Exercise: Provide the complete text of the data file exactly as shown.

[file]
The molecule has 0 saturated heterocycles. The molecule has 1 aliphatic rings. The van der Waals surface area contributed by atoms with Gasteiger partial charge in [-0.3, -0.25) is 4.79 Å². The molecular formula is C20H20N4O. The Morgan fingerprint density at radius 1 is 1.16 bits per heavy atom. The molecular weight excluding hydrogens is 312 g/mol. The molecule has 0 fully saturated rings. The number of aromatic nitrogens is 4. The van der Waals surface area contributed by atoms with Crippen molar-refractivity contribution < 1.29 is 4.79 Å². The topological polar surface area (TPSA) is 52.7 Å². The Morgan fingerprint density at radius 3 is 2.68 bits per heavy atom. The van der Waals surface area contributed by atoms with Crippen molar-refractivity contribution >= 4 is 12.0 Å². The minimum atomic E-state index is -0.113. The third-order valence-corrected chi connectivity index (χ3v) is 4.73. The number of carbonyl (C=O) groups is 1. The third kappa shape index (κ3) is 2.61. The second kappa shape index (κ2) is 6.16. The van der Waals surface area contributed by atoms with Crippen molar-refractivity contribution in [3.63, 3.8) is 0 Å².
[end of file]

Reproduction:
The molecule has 0 saturated heterocycles. The molecule has 1 aliphatic rings. The van der Waals surface area contributed by atoms with Gasteiger partial charge in [-0.3, -0.25) is 4.79 Å². The molecular formula is C20H20N4O. The Morgan fingerprint density at radius 1 is 1.16 bits per heavy atom. The molecular weight excluding hydrogens is 312 g/mol. The molecule has 0 fully saturated rings. The number of aromatic nitrogens is 4. The van der Waals surface area contributed by atoms with Crippen molar-refractivity contribution < 1.29 is 4.79 Å². The topological polar surface area (TPSA) is 52.7 Å². The Morgan fingerprint density at radius 3 is 2.68 bits per heavy atom. The van der Waals surface area contributed by atoms with Crippen molar-refractivity contribution >= 4 is 12.0 Å². The minimum atomic E-state index is -0.113. The third-order valence-corrected chi connectivity index (χ3v) is 4.73. The number of carbonyl (C=O) groups is 1. The third kappa shape index (κ3) is 2.61. The second kappa shape index (κ2) is 6.16. The van der Waals surface area contributed by atoms with Crippen molar-refractivity contribution in [3.63, 3.8) is 0 Å².